SCORES of jubilant villagers trooped to Sarah Obama’s home in western Kenya yesterday to savour her grandson’s victory as US Democratic party presidential nominee.
Crowds huddled around TV sets in the provincial capital Kisumu to watch excerpts of Barack Obama’s victory speech when he made history to become the first black candidate of a prominent US party.
“I was very delighted to learn that he had scored big against his rival,” an ebullient Ms Obama told reporters amid bursts of laughter.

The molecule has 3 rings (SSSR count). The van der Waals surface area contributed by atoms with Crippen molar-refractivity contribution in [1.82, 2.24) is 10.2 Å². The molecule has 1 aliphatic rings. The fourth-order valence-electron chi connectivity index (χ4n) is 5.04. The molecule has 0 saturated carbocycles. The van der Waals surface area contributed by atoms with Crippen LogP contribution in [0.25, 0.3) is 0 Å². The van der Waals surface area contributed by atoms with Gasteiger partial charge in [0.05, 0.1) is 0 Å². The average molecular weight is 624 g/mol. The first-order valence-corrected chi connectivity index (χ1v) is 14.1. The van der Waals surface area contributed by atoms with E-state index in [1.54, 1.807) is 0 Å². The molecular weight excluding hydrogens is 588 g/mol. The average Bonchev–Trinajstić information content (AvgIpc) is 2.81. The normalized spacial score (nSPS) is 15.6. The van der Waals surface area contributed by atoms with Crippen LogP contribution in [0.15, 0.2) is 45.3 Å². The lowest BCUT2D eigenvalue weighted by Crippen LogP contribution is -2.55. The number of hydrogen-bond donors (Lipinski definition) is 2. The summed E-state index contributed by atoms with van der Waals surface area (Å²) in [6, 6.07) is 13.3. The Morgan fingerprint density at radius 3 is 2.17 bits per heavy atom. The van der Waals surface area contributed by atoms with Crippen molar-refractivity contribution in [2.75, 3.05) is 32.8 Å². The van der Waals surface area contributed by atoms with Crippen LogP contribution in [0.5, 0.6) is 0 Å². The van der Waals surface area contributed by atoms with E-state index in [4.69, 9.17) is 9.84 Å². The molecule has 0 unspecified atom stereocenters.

“I’m very happy and continue praying that he succeeds in future.”
Pascal Onyango, a water vendor in Kisumu, said: “Finally one of our own is getting up there to the high seat in America.”
Excitement about Obama emerged as a global phenomenon yesterday.
Michael Cox, a professor of international relations at the London School of Economics, said Obama’s win “has sent out a lot of positive signals around the world”.
Indonesians were rooting for the man they consider to be a hometown hero. Obama lived in the predominantly Muslim nation from age 6 to 10.
In Mexico City, hairdresser Susan Mendoza’s eyes lit up when she learned Obama had clinched the nomination.
“Bush was for the elite. Obama is of the people,” she said.
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